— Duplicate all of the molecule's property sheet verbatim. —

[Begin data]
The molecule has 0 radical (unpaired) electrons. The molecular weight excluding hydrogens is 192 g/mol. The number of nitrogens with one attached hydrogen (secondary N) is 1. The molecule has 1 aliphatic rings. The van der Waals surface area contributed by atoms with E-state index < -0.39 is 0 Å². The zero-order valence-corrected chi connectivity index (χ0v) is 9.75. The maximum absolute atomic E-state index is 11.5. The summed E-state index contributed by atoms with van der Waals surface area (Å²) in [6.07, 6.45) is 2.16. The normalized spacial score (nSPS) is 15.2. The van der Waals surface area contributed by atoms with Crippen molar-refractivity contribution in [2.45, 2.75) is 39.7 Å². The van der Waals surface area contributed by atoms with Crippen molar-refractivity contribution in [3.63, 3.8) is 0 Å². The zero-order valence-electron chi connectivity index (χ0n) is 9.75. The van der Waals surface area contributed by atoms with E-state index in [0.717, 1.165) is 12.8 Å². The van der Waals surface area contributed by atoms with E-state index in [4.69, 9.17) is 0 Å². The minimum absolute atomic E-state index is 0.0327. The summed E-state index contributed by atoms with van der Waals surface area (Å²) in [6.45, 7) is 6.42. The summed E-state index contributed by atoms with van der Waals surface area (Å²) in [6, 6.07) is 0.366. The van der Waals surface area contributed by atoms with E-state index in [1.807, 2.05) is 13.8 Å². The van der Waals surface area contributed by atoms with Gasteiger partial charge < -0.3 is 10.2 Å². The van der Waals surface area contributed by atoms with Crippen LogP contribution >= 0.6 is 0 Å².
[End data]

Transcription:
The molecule has 0 radical (unpaired) electrons. The molecular weight excluding hydrogens is 192 g/mol. The number of nitrogens with one attached hydrogen (secondary N) is 1. The molecule has 1 aliphatic rings. The van der Waals surface area contributed by atoms with E-state index < -0.39 is 0 Å². The zero-order valence-corrected chi connectivity index (χ0v) is 9.75. The maximum absolute atomic E-state index is 11.5. The summed E-state index contributed by atoms with van der Waals surface area (Å²) in [6.07, 6.45) is 2.16. The normalized spacial score (nSPS) is 15.2. The van der Waals surface area contributed by atoms with Crippen molar-refractivity contribution in [2.45, 2.75) is 39.7 Å². The van der Waals surface area contributed by atoms with Crippen molar-refractivity contribution in [3.63, 3.8) is 0 Å². The zero-order valence-electron chi connectivity index (χ0n) is 9.75. The van der Waals surface area contributed by atoms with E-state index in [0.717, 1.165) is 12.8 Å². The van der Waals surface area contributed by atoms with E-state index in [4.69, 9.17) is 0 Å². The minimum absolute atomic E-state index is 0.0327. The summed E-state index contributed by atoms with van der Waals surface area (Å²) in [6.45, 7) is 6.42. The summed E-state index contributed by atoms with van der Waals surface area (Å²) in [6, 6.07) is 0.366. The van der Waals surface area contributed by atoms with E-state index in [1.807, 2.05) is 13.8 Å². The van der Waals surface area contributed by atoms with Gasteiger partial charge < -0.3 is 10.2 Å². The van der Waals surface area contributed by atoms with Crippen LogP contribution >= 0.6 is 0 Å².